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Generation of « tailored » magnetic materials

Interlayer coupling through a dimensionality-induced magnetic state

By Marta Gibert and Jean-Marc Triscone, Department of Quantum Matter Physics, UNIGE
Contact:  Prof. Jean-Marc Triscone (Tél. +41 22 379 62 18)

Based on  article published in Nature Communication
Press release French/English

Every day, new technologies require more precision in the intrinsic properties of the materials used. To meet increasingly specific requirements, physicists are interested in a generation of artificial materials, the properties of which can be controlled. Researchers at the University of Geneva (UNIGE), Switzerland, in collaboration with French and English teams, have succeed in manipulating the properties of two oxides which make up the artificial material, more exactly they managed to modify the magnetic properties which can be either ferromagnetic or antiferromagnetic; that is, with or without net magnetic moment. The scientists have demonstrated, in their study published in Nature Communications, that they are able now to control the magnetism in this type of materials and that they could, in the near future, offer tailored materials for the devices of tomorrow.

Over the past decade, atomic-scale control of heterointerfaces between different perovskite oxides has grown to become a well-established route to engineering new functionalities in transition metal oxides.1, 2 These artificial structures not only allow the functionalities of the individual compounds to be combined in the same system, but very often lead to the emergence of new physical properties different from those of the building blocks.

In a recent work published in Nat. Commun.,3 Marta Gibert et al. from UNIGE, together with French and English teams, demonstrate how reduced dimensionality together with interface engineering can be used not only to induce a new magnetic phase in an otherwise non-magnetic material but also, under carefully orchestrated circumstances, to generate rich and complex magnetic behaviour in a seemingly simple, two-component oxide heterostructure. This is found in LaNiO3-LaMnO3 superlattices grown along the less-conventional [111]-direction on SrTiO3 substrates. Although LaNiO3 is the only bulk nickelate that is metallic and non-magnetic at all temperatures, it is found to become insulating in thin film form as the thickness is reduced to just a few unit cells.4 LaMnO3 is an insulating antiferromagnet in the bulk. Thin films of LaMnO3, however, are still insulating but display ferromagnetic order when grown on cubic SrTiO3 substrates. At LaNiO3/LaMnO3 interfaces, charge transfer from Mn to Ni occurs leading to a ferromagnetic interaction between the cations.5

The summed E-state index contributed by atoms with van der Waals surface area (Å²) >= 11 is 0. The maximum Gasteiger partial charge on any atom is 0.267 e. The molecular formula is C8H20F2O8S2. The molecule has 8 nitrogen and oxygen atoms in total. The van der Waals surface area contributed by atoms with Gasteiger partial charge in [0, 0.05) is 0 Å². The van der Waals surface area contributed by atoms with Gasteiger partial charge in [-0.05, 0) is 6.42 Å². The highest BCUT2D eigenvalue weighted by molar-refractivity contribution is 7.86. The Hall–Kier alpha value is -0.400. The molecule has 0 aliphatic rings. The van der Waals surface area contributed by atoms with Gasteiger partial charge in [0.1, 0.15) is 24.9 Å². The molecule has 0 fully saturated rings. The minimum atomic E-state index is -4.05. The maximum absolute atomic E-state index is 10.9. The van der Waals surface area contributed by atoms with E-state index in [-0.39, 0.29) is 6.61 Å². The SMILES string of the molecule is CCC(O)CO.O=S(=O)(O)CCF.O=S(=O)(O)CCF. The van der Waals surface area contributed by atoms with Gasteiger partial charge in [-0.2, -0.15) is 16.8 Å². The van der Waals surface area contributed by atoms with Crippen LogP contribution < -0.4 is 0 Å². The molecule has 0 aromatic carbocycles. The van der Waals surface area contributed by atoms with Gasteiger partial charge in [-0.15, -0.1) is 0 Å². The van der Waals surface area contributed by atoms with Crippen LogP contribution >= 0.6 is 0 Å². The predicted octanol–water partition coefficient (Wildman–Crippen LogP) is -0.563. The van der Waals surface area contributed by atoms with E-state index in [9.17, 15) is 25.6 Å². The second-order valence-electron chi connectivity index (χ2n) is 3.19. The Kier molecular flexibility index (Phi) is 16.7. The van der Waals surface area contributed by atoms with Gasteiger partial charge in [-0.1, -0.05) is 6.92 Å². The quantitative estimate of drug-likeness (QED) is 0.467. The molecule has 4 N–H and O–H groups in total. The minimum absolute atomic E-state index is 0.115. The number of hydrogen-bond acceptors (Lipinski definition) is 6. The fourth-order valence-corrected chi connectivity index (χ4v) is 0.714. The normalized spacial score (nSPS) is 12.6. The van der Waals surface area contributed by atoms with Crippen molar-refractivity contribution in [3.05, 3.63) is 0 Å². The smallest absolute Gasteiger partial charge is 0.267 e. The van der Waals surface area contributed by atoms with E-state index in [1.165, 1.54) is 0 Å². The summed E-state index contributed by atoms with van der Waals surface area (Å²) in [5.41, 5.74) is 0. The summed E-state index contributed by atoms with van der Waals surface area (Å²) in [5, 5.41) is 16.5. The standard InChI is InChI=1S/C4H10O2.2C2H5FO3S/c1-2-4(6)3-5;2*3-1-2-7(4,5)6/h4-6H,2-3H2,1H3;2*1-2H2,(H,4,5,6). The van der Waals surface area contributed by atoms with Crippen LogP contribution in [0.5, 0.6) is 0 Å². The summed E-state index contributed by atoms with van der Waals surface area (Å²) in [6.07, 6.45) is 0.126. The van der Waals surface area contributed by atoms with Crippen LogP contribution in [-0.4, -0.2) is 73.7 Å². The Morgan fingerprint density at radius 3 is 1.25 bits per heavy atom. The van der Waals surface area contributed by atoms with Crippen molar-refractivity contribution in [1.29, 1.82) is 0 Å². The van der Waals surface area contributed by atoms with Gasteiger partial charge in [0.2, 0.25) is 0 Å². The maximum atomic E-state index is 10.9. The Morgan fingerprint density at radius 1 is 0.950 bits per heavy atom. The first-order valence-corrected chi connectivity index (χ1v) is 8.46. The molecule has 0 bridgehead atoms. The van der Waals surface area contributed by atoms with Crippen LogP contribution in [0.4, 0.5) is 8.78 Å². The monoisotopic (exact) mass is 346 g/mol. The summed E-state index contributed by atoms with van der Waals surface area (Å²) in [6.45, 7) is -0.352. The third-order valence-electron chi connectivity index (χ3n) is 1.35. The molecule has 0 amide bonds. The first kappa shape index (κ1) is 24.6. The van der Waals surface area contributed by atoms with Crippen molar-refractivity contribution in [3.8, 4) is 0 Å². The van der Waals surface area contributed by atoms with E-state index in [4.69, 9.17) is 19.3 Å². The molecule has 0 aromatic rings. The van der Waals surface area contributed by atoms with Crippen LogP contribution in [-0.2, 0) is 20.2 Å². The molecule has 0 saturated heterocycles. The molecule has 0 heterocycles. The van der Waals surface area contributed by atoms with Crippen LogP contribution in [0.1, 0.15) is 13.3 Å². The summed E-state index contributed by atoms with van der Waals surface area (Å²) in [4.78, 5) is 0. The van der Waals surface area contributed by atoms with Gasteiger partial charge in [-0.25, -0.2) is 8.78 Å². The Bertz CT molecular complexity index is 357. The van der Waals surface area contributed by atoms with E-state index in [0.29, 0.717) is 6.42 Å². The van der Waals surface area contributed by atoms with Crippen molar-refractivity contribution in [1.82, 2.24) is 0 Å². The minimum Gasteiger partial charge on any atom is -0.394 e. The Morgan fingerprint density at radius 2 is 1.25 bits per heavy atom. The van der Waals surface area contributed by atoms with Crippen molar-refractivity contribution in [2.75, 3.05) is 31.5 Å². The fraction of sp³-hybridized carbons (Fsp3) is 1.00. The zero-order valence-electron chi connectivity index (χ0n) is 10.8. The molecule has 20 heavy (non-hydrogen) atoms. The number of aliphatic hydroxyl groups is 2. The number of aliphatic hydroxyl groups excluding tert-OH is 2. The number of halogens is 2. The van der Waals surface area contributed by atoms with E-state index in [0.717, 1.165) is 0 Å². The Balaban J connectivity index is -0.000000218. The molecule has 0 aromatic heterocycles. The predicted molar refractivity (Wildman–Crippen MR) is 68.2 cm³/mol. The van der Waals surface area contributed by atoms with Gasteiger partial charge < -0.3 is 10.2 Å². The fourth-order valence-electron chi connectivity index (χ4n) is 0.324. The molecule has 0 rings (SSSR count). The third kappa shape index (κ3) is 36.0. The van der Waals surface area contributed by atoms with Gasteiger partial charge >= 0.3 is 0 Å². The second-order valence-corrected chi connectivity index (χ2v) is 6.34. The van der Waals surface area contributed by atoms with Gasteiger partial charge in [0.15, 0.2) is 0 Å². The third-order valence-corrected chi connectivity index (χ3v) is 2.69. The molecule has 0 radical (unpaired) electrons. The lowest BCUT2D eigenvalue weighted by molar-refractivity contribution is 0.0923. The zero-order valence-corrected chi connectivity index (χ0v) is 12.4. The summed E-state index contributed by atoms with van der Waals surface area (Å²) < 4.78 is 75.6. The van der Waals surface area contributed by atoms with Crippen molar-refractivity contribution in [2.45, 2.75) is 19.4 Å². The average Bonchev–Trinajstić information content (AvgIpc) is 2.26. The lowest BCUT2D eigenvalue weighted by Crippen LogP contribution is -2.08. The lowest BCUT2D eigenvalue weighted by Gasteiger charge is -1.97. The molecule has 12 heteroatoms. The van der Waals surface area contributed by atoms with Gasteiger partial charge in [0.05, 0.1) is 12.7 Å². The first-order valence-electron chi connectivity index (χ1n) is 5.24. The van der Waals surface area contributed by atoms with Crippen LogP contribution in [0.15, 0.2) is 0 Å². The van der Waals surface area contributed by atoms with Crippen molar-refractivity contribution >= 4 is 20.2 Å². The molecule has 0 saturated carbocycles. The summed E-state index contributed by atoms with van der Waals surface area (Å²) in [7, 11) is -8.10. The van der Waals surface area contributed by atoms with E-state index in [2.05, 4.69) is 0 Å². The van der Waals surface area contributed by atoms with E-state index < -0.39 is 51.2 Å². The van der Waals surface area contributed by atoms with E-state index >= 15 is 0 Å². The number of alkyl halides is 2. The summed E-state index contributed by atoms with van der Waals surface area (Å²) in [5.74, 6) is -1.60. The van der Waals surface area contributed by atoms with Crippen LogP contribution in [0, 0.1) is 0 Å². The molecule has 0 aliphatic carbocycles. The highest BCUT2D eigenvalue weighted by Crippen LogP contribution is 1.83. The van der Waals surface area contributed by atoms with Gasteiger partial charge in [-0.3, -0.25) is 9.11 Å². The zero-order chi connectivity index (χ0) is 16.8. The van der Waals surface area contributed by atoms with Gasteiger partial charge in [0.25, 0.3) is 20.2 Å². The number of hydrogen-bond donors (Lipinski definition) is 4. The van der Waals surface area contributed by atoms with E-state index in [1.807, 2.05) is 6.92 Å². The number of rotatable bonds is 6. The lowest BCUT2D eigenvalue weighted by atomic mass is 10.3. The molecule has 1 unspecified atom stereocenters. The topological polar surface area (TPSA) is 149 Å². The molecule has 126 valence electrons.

Previously, the Geneva group had reported on the unexpected observation of an exchange bias behavior at low temperature in these (111)-oriented LaNiO3-LaMnO3 superlattices, which was explained through the emergence of magnetism in the LaNiO3 layers.6 Now, detailed studies combining SQUID-magnetometry and x-ray resonant reflectivity measurements have revealed a complex magnetic evolution in this system as a function of temperature. It has been seen that for the specific case of superlattices containing 7-monolayer-thick-[111]-LaNiO3 layers, the exchange bias first reverses sign from negative to positive as the temperature is increased – a unique behavior – before to vanish around 30 K. Above 30K, an antiferromagnetic-coupled state between the LaMnO3 layers is observed (as schematically shown in Figure 1b). This rich behavior is explained through the emergence of a (¼,¼,¼)- antiferromagnetic order in the ultrathin insulating (111) LaNiO3 layers, akin to that of the other perovskite nickelates.7